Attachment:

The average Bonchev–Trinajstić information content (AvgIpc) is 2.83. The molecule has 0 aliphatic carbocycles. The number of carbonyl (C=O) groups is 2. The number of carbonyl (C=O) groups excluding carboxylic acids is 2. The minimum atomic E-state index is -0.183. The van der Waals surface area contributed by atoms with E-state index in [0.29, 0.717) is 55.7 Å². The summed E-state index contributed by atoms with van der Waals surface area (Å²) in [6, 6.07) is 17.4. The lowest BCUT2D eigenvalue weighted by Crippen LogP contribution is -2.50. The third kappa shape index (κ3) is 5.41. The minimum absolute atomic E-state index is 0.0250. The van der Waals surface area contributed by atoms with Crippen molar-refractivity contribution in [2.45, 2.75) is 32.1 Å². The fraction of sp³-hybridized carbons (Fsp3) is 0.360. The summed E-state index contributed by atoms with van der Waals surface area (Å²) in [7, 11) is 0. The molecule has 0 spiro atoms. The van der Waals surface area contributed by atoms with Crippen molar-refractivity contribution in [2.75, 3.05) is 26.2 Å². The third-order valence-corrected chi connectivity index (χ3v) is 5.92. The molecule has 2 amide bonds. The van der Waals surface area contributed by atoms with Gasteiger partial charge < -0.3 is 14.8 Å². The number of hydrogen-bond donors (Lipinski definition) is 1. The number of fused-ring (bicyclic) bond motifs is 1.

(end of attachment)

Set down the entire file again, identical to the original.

The average Bonchev–Trinajstić information content (AvgIpc) is 2.83. The molecule has 0 aliphatic carbocycles. The number of carbonyl (C=O) groups is 2. The number of carbonyl (C=O) groups excluding carboxylic acids is 2. The minimum atomic E-state index is -0.183. The van der Waals surface area contributed by atoms with E-state index in [0.29, 0.717) is 55.7 Å². The summed E-state index contributed by atoms with van der Waals surface area (Å²) in [6, 6.07) is 17.4. The lowest BCUT2D eigenvalue weighted by Crippen LogP contribution is -2.50. The third kappa shape index (κ3) is 5.41. The minimum absolute atomic E-state index is 0.0250. The van der Waals surface area contributed by atoms with Crippen molar-refractivity contribution in [2.45, 2.75) is 32.1 Å². The fraction of sp³-hybridized carbons (Fsp3) is 0.360. The summed E-state index contributed by atoms with van der Waals surface area (Å²) in [7, 11) is 0. The molecule has 0 spiro atoms. The van der Waals surface area contributed by atoms with Crippen molar-refractivity contribution in [2.75, 3.05) is 26.2 Å². The third-order valence-corrected chi connectivity index (χ3v) is 5.92. The molecule has 2 amide bonds. The van der Waals surface area contributed by atoms with Gasteiger partial charge < -0.3 is 14.8 Å². The number of hydrogen-bond donors (Lipinski definition) is 1. The number of fused-ring (bicyclic) bond motifs is 1.